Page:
Frank McBride retires: Farewell to the 606 as it was

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By Fiona Cooke

 

My first glimpse of Frank McBride was when he picked me up outside the publishing house where I worked in Port Melbourne. It would have been around 1999 or so. He was at the helm of the Westrans 606 bus (aka ‘The White Chariot’), driving us towards St Kilda.

Frank had quite a large moustache then – for some reason this made an impression. I remember he was having a conversation with someone up the front of the bus as we turned off Williamstown Road onto Bridge Street in the dusk. Did I detect a tiny accent; a way of bending certain words? In between snatches of conversation he rendered favourite tunes in his unique double whistle, a combined hum and whistle.

It was spring, and warm – I remember the windows were open. Inside the bus the lights were bright and the seats were red. Everything about the bus looked a little worn but welcoming. It was like hurtling along in someone’s living room. Outside the windows, the trees and cottages of Port Melbourne, Albert Park and Middle Park zipped past in the shadows, before we met the bright lights of Luna Park on the home stretch.

As I came to realise, it was a living room of a kind. It belonged to all of us who rode the 606. Frank made it feel like that, I think more than anything, by really noticing each person as they got on the bus, and sharing a word or two with them. He went out of his way to answer questions from newcomers, and would often introduce them to others on the bus, should there seem to be a converging of interests.

Frank shared much of himself as well. Aside from his family, his interests ranged from karaoke to the successful designing and building of machines such as an AMCA (speedway car) for his son and a fifth-wheeler for himself and the family. (The caravan’s still being built but nearly there.) He had me thinking, we should transform the 606 one day into a neon adventure bus with karaoke bar interior …

Admittedly, Frank might bend the rules from time to time – stopping between actual bus stops to pick up certain regulars. I admit we loved him all the more for that. His generosity and kindness were unbelievable. He’d regularly go above and beyond, passing on messages, reuniting people with their lost property (like that phone with the annoying frog croak ring tone), getting people safely to where they wanted to go.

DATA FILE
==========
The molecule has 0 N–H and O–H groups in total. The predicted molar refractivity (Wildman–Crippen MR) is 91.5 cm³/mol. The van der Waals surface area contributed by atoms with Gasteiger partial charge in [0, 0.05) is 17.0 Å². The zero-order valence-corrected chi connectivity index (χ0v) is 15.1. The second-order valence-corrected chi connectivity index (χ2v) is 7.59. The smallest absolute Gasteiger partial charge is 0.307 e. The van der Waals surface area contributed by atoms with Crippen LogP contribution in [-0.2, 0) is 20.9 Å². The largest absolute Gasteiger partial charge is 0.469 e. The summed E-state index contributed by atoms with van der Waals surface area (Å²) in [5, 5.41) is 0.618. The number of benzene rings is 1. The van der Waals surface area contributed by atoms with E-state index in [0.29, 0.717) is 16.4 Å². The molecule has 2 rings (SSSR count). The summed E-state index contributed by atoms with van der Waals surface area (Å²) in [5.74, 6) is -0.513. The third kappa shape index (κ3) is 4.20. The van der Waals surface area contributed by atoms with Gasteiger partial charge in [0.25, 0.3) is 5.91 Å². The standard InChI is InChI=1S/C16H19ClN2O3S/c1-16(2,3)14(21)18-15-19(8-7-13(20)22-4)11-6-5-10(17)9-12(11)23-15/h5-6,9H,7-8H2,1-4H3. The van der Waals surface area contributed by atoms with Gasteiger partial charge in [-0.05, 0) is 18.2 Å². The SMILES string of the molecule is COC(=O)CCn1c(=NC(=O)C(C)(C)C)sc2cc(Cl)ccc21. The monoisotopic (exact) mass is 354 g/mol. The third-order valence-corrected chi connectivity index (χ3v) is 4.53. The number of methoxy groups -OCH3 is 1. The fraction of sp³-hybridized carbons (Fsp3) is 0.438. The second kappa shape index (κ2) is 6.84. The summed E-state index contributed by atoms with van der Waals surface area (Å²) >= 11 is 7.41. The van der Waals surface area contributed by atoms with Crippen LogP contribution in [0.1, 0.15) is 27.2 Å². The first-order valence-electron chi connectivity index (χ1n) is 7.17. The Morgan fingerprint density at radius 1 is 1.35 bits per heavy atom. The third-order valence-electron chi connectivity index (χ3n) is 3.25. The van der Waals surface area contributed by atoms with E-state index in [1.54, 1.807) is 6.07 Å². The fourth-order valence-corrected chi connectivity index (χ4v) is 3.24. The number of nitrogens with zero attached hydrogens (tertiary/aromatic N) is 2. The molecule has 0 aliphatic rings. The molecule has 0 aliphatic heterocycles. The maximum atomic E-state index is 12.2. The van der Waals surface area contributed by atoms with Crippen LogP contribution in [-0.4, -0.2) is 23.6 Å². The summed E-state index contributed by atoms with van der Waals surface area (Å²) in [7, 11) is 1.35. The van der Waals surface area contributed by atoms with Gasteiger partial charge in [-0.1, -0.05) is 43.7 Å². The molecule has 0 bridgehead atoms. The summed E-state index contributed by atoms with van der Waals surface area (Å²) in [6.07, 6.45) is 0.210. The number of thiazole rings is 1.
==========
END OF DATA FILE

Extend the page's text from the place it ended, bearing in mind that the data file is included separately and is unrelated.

Frank explained many times that the reason he loved his job was this route in particular, and the people on it. His approach made a phenomenal difference to our lives, to the bearableness – no, to the actual pleasure – of riding the bus to and from work, to school, or to the market.

There were people who’d been riding the bus to Port Melbourne for a decade or more, who extended this fellow feeling generated by Frank to others, so that we became a small bus community. (The Irish – from Frank’s home country – were, if possible, welcomed even more warmly than the rest.)

Christina, who worked for Kraft and had taken the 606 for 20-odd years, at some point thought: Why not a bus breakfast? And so the (roughly) biannual event was born, where current and past 606 people get together to share a meal and updates. Frank’s wife, Linda, comes too, and sometimes one or two of his children and grandchildren. The 606 people, past and present, often bring their partners and children.

At our most recent bus breakfast, we thanked Frank for all those years he drove us safely back and forth, and for transforming the many hours we spent together. For all the times he got up at five in the morning, sometimes when he wasn’t feeling too well, to be there for us.

Now he’s retired, it’s the end of an era for all of us, even for those of us who’d stopped taking the 606 for one reason or another before he went.

We had 14 or so people and we didn’t stop talking. We’ll keep going next time we get together for a 606 breakfast. What’ll it be, guys? In six months or so?

 

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